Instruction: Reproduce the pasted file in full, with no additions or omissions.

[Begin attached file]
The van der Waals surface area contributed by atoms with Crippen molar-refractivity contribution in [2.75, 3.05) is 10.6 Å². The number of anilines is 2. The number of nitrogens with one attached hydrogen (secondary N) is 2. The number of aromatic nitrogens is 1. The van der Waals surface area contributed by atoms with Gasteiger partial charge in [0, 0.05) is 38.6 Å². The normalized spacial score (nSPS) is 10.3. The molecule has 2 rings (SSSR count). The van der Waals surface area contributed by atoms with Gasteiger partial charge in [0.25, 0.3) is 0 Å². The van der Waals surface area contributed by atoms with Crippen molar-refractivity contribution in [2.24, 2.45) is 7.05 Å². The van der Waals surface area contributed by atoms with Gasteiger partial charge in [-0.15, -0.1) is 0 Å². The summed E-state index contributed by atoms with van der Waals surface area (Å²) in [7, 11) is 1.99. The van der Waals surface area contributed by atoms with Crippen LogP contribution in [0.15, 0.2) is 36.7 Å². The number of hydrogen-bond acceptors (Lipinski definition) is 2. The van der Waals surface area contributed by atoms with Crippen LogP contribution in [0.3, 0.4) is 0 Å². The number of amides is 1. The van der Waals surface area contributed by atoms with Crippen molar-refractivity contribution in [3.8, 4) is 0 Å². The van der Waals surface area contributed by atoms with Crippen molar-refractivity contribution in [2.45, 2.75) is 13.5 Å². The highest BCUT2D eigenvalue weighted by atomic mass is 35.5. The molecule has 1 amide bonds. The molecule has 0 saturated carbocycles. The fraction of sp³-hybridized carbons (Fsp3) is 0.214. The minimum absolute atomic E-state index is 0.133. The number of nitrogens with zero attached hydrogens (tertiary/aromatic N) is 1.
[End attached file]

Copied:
The van der Waals surface area contributed by atoms with Crippen molar-refractivity contribution in [2.75, 3.05) is 10.6 Å². The number of anilines is 2. The number of nitrogens with one attached hydrogen (secondary N) is 2. The number of aromatic nitrogens is 1. The van der Waals surface area contributed by atoms with Gasteiger partial charge in [0, 0.05) is 38.6 Å². The normalized spacial score (nSPS) is 10.3. The molecule has 2 rings (SSSR count). The van der Waals surface area contributed by atoms with Gasteiger partial charge in [0.25, 0.3) is 0 Å². The van der Waals surface area contributed by atoms with Crippen molar-refractivity contribution in [2.24, 2.45) is 7.05 Å². The van der Waals surface area contributed by atoms with Gasteiger partial charge in [-0.15, -0.1) is 0 Å². The summed E-state index contributed by atoms with van der Waals surface area (Å²) in [7, 11) is 1.99. The van der Waals surface area contributed by atoms with Crippen LogP contribution in [0.15, 0.2) is 36.7 Å². The number of hydrogen-bond acceptors (Lipinski definition) is 2. The van der Waals surface area contributed by atoms with Crippen LogP contribution in [0.3, 0.4) is 0 Å². The number of amides is 1. The van der Waals surface area contributed by atoms with Crippen molar-refractivity contribution in [3.8, 4) is 0 Å². The van der Waals surface area contributed by atoms with Crippen molar-refractivity contribution in [2.45, 2.75) is 13.5 Å². The highest BCUT2D eigenvalue weighted by atomic mass is 35.5. The molecule has 1 amide bonds. The molecule has 0 saturated carbocycles. The fraction of sp³-hybridized carbons (Fsp3) is 0.214. The minimum absolute atomic E-state index is 0.133. The number of nitrogens with zero attached hydrogens (tertiary/aromatic N) is 1.